There are all kinds of examples of dissimilarities between and within the faiths in the arena of sexual mores, as well as incongruities between them and the secular law, and it would be impossible at this stage – even supposing it were desirable – to impose a uniformity of approach. It is not an argument to say that because a majority of the population is Christian their view of criminalising gay sex should prevail. Even if Christians were in the majority, it could not be assumed that Christians held a monolithic view, but more importantly, even if they were a majority, they would have no right to impose their theological views on everyone else; this is not an issue involving seats in the National Assembly. This is a matter concerning human dignity.
This is not to say that a state should not listen to the views of the churches and take them into account, as it would in the case of other interested parties. And it may be that a particular faith has a compelling moral argument on an issue, as opposed to a narrow church-based one, which the state should take on board. In a general sense, however, the modern state which is not tied to a particular Church or faith will take for its lodestar international human rights conventions and declarations; these are the moral standards by which its legislation is judged, and by which Guyana’s too is judged.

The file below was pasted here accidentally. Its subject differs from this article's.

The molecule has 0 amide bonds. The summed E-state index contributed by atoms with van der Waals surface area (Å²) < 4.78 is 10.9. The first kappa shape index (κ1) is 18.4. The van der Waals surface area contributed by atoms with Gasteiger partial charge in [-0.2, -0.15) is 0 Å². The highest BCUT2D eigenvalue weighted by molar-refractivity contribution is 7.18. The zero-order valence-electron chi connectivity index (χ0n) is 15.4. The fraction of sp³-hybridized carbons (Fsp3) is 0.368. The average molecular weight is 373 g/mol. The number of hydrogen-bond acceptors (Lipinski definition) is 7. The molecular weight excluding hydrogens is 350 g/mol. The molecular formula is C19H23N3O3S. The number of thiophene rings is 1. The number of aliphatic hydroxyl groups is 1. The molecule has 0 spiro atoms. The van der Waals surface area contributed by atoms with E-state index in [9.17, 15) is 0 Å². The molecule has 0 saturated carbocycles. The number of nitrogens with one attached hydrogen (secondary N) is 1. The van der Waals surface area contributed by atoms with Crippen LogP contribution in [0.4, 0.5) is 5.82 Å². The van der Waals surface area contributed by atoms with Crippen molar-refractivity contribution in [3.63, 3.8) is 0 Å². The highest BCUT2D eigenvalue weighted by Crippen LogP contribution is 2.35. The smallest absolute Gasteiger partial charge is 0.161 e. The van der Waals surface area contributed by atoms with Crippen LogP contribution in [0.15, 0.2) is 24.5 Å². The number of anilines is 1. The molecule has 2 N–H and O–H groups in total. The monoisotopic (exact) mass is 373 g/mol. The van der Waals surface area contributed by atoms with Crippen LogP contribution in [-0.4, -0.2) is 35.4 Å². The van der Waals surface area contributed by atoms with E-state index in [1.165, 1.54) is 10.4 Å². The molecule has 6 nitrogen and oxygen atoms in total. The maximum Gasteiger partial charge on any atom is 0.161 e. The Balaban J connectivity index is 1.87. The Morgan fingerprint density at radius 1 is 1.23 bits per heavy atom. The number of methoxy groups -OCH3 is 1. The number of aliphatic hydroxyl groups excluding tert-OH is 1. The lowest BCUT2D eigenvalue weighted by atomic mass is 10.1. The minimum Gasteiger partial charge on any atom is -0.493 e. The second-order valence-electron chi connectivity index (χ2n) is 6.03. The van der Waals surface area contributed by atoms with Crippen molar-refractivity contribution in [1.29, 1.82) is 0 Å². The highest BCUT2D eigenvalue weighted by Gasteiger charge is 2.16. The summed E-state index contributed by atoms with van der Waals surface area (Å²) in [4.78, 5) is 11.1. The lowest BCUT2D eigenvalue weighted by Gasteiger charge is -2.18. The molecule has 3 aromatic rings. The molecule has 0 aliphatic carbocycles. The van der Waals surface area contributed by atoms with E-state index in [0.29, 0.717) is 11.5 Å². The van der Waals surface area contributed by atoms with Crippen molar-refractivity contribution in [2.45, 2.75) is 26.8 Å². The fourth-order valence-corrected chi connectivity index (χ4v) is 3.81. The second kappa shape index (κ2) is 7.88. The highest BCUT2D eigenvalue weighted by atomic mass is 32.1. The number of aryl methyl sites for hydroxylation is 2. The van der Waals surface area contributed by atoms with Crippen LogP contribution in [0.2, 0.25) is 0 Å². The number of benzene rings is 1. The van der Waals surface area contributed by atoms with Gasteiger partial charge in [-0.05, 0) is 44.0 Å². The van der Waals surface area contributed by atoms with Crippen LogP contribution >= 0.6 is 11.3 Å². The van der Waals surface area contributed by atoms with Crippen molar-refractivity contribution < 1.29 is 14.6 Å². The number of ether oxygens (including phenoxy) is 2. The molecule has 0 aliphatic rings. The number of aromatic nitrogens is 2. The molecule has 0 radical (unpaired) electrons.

Concepts of human rights and freedoms have various historical antecedents, but in their modern format they have their provenance in the UN’s Universal Declaration of Human Rights dating from 1948, the first article of which says that all human beings are born free and equal in dignity and rights. There have been a number of conventions since then dealing with various aspects of human rights, and Guyana is a signatory to seven major international human rights treaties.